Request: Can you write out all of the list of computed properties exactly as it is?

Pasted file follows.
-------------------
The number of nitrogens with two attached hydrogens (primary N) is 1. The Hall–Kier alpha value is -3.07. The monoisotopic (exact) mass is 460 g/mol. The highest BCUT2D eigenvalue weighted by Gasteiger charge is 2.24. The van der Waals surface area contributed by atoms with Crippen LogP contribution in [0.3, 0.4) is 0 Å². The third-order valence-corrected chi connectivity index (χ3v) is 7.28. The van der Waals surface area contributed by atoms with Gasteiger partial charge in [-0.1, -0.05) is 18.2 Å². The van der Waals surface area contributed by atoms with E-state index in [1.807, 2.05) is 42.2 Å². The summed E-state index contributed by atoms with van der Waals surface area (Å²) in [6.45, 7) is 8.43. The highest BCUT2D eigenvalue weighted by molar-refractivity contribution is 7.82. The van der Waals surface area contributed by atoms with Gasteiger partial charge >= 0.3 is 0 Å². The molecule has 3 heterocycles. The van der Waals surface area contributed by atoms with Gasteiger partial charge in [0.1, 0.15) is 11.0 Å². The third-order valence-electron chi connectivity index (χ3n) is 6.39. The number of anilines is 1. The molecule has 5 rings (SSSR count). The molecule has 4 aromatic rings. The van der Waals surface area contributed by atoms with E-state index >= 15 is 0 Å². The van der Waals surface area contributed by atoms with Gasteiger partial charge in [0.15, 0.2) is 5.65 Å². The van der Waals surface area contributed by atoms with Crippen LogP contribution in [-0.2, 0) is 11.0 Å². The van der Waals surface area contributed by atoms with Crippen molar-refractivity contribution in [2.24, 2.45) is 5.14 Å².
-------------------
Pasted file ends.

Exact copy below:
The number of nitrogens with two attached hydrogens (primary N) is 1. The Hall–Kier alpha value is -3.07. The monoisotopic (exact) mass is 460 g/mol. The highest BCUT2D eigenvalue weighted by Gasteiger charge is 2.24. The van der Waals surface area contributed by atoms with Crippen LogP contribution in [0.3, 0.4) is 0 Å². The third-order valence-corrected chi connectivity index (χ3v) is 7.28. The van der Waals surface area contributed by atoms with Gasteiger partial charge in [-0.1, -0.05) is 18.2 Å². The van der Waals surface area contributed by atoms with E-state index in [1.807, 2.05) is 42.2 Å². The summed E-state index contributed by atoms with van der Waals surface area (Å²) in [6.45, 7) is 8.43. The highest BCUT2D eigenvalue weighted by molar-refractivity contribution is 7.82. The van der Waals surface area contributed by atoms with Gasteiger partial charge >= 0.3 is 0 Å². The molecule has 3 heterocycles. The van der Waals surface area contributed by atoms with Gasteiger partial charge in [0.1, 0.15) is 11.0 Å². The third-order valence-electron chi connectivity index (χ3n) is 6.39. The number of anilines is 1. The molecule has 5 rings (SSSR count). The molecule has 4 aromatic rings. The van der Waals surface area contributed by atoms with E-state index >= 15 is 0 Å². The van der Waals surface area contributed by atoms with Gasteiger partial charge in [0.15, 0.2) is 5.65 Å². The van der Waals surface area contributed by atoms with Crippen LogP contribution in [-0.2, 0) is 11.0 Å². The van der Waals surface area contributed by atoms with Crippen molar-refractivity contribution in [2.24, 2.45) is 5.14 Å².